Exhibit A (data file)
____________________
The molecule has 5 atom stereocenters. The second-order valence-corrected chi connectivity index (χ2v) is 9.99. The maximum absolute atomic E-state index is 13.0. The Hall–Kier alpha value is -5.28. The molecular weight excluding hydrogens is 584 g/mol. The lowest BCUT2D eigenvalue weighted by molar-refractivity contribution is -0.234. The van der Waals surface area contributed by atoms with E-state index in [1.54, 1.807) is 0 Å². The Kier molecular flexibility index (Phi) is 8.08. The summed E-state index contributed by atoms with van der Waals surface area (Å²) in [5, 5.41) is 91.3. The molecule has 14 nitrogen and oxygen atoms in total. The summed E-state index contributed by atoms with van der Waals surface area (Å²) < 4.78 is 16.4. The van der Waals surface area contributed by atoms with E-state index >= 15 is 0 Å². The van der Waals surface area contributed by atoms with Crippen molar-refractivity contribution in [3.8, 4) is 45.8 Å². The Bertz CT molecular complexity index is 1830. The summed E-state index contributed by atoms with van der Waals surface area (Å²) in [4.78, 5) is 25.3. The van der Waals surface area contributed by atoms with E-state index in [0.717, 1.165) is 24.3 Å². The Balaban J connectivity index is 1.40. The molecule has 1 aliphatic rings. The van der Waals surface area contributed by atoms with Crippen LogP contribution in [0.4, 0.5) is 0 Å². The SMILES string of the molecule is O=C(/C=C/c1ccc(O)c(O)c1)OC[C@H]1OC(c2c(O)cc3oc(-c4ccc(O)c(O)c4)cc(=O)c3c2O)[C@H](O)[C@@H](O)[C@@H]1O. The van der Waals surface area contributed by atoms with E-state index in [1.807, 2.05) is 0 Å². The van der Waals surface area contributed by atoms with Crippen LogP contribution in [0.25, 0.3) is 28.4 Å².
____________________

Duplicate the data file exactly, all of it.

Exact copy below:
The molecule has 5 atom stereocenters. The second-order valence-corrected chi connectivity index (χ2v) is 9.99. The maximum absolute atomic E-state index is 13.0. The Hall–Kier alpha value is -5.28. The molecular weight excluding hydrogens is 584 g/mol. The lowest BCUT2D eigenvalue weighted by molar-refractivity contribution is -0.234. The van der Waals surface area contributed by atoms with E-state index in [1.54, 1.807) is 0 Å². The Kier molecular flexibility index (Phi) is 8.08. The summed E-state index contributed by atoms with van der Waals surface area (Å²) in [5, 5.41) is 91.3. The molecule has 14 nitrogen and oxygen atoms in total. The summed E-state index contributed by atoms with van der Waals surface area (Å²) < 4.78 is 16.4. The van der Waals surface area contributed by atoms with E-state index >= 15 is 0 Å². The van der Waals surface area contributed by atoms with Crippen molar-refractivity contribution in [3.8, 4) is 45.8 Å². The Bertz CT molecular complexity index is 1830. The summed E-state index contributed by atoms with van der Waals surface area (Å²) in [4.78, 5) is 25.3. The van der Waals surface area contributed by atoms with E-state index in [0.717, 1.165) is 24.3 Å². The Balaban J connectivity index is 1.40. The molecule has 1 aliphatic rings. The van der Waals surface area contributed by atoms with Crippen LogP contribution in [0.4, 0.5) is 0 Å². The SMILES string of the molecule is O=C(/C=C/c1ccc(O)c(O)c1)OC[C@H]1OC(c2c(O)cc3oc(-c4ccc(O)c(O)c4)cc(=O)c3c2O)[C@H](O)[C@@H](O)[C@@H]1O. The van der Waals surface area contributed by atoms with E-state index in [1.807, 2.05) is 0 Å². The van der Waals surface area contributed by atoms with Crippen LogP contribution in [0.25, 0.3) is 28.4 Å².